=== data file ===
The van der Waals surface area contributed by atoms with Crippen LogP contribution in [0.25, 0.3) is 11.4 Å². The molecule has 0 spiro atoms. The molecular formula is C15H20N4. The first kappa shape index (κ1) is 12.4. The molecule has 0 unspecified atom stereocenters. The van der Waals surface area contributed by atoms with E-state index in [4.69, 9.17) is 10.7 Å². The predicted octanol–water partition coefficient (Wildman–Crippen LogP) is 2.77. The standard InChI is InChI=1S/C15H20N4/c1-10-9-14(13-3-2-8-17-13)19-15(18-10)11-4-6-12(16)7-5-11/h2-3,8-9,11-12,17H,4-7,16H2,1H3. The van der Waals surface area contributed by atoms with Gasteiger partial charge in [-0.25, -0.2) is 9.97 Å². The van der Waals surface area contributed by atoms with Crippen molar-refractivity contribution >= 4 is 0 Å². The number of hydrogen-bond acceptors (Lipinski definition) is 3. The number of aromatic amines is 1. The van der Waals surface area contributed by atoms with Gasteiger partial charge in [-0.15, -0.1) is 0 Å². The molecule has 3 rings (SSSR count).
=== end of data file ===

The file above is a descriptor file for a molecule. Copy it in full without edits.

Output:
The van der Waals surface area contributed by atoms with Crippen LogP contribution in [0.25, 0.3) is 11.4 Å². The molecule has 0 spiro atoms. The molecular formula is C15H20N4. The first kappa shape index (κ1) is 12.4. The molecule has 0 unspecified atom stereocenters. The van der Waals surface area contributed by atoms with E-state index in [4.69, 9.17) is 10.7 Å². The predicted octanol–water partition coefficient (Wildman–Crippen LogP) is 2.77. The standard InChI is InChI=1S/C15H20N4/c1-10-9-14(13-3-2-8-17-13)19-15(18-10)11-4-6-12(16)7-5-11/h2-3,8-9,11-12,17H,4-7,16H2,1H3. The van der Waals surface area contributed by atoms with Gasteiger partial charge in [-0.25, -0.2) is 9.97 Å². The van der Waals surface area contributed by atoms with Crippen molar-refractivity contribution >= 4 is 0 Å². The number of hydrogen-bond acceptors (Lipinski definition) is 3. The number of aromatic amines is 1. The van der Waals surface area contributed by atoms with Gasteiger partial charge in [-0.15, -0.1) is 0 Å². The molecule has 3 rings (SSSR count).